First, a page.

When doing mathematics and providing models that satisfy a given theory, we differentiate between standard and non-standard models. Now, assume you are a platonist and believe that the objects described by these models do really exist.
Now would these standard models be "standard" because of some pragmatic or epistemic reason? For instance, it could be that the standard model of arithmetic is simply the one we are most interested in or most familiar with (or perhaps easiest to work with for some reason). It could just be, as the synonymous usage of "intended model" might suggest, something we intend to talk about for various pragmatic or epistemic reasons.
But it is also possible that the standard models are in some sense metaphysically privileged, perhaps because they are more fundamental than the non-standard models. This sort of an understanding is suggested by David Lewis when he sketches his solution of the Plus-Quus problem (found in "New Work for a Theory of Universals"; see here for a brief description of the problem). His solution involves invoking degrees of naturalness among properties. Some properties are perfectly natural, these are the most fundamental. Other properties can, however, be more or less natural than one another. Part of Lewis's theory of reference (sometimes called "reference magnetism") has it that naturalness makes properties "reference magnets", in the sense that--- ceteris paribus ---the most natural of a range of possible referents for a predicate is the best candidate for reference and the one most likely to be referred to. His solution, then, is to say that "plus" (our normal addition function) is a better candidate for reference than "quus" (which matches our addition function up until some number n no one has calculated then delivers the result 52 for any number >n) because it is more natural. Thus it seems that Lewis's solution metaphysically privileges the mathematical function (since naturalness is a metaphysical notion). A similar attitude might be taken towards standard models, that they (or the concepts they use) are more natural than non-standard models.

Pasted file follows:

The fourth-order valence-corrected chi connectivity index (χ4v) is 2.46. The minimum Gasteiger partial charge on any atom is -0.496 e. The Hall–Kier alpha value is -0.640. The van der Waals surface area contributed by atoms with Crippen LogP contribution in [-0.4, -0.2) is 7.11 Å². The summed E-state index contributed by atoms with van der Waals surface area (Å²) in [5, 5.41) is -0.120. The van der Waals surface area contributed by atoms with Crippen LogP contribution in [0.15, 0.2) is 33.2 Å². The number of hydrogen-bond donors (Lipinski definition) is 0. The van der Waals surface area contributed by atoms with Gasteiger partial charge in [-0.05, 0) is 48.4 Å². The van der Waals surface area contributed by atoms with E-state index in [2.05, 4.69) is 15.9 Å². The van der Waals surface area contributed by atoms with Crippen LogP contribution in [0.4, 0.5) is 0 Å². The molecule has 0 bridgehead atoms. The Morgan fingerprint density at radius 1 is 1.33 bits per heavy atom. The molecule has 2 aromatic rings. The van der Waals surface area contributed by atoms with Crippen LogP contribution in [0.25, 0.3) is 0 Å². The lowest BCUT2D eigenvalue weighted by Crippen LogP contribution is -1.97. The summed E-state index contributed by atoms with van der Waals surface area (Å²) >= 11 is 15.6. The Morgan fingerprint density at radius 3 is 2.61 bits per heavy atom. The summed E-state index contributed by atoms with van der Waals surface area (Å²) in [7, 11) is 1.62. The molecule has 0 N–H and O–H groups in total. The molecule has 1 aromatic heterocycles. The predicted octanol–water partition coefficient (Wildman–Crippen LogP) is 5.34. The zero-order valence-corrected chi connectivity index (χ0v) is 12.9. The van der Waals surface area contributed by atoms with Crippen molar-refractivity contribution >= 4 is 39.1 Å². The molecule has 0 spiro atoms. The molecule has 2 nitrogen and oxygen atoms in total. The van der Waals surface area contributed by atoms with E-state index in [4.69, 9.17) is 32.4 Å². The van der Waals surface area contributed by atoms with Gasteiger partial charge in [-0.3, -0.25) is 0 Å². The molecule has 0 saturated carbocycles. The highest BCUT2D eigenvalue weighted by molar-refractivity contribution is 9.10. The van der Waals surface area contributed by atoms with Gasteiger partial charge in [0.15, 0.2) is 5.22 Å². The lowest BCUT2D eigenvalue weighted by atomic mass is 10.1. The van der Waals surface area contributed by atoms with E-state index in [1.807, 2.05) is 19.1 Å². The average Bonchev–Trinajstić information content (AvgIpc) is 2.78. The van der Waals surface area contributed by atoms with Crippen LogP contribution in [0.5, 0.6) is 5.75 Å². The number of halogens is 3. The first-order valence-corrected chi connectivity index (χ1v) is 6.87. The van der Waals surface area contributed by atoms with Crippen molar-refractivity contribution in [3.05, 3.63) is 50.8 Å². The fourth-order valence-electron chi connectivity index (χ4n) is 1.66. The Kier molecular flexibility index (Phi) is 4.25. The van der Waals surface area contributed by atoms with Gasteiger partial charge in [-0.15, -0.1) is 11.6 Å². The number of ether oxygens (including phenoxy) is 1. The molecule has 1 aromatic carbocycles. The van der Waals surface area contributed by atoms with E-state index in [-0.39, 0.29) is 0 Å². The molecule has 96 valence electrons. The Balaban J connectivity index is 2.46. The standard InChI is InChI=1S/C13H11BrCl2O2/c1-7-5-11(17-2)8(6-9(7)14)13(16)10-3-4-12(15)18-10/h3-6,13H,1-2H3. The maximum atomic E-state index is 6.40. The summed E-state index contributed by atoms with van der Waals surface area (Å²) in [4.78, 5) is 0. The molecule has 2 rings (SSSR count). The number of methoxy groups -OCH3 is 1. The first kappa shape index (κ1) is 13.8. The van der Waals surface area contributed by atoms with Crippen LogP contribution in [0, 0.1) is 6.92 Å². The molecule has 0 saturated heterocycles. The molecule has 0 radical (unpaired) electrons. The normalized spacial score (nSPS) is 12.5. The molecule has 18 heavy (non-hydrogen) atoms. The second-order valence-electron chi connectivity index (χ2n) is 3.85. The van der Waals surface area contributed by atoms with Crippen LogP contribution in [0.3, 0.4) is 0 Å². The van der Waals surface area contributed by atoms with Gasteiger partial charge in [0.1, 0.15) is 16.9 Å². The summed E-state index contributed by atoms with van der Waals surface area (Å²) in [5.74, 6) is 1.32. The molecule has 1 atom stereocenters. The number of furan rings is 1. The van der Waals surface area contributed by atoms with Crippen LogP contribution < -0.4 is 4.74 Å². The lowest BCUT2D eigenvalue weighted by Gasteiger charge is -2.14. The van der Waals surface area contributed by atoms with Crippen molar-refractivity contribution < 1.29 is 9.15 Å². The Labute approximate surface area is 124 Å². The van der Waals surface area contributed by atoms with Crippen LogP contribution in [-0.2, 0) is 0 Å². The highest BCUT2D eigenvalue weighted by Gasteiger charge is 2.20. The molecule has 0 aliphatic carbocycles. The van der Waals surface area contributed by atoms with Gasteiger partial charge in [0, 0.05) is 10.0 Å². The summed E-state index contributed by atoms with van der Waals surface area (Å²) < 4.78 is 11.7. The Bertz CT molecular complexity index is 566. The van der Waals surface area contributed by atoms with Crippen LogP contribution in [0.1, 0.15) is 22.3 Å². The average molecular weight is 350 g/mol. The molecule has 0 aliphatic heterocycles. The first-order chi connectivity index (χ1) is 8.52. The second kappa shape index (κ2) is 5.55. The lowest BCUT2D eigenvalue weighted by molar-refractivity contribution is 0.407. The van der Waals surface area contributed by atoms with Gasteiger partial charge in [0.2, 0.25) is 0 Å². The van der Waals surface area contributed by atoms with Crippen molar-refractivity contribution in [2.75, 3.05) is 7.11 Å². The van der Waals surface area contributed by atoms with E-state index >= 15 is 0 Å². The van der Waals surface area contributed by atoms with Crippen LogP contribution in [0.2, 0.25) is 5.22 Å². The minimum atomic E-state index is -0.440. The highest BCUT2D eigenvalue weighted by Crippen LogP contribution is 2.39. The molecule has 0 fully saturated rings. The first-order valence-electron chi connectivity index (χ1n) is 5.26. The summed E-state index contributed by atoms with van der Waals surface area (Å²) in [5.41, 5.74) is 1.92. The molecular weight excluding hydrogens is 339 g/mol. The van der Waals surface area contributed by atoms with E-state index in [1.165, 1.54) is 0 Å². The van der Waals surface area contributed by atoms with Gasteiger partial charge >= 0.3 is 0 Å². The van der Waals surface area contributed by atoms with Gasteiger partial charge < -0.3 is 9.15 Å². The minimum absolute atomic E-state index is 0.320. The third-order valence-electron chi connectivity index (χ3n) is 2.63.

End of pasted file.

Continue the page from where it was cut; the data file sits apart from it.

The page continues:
Are there philosophers who have explicitly discussed the metaphysical status of standard models? Are there philosophers whose views on mathematics seem to suggest something of the sort?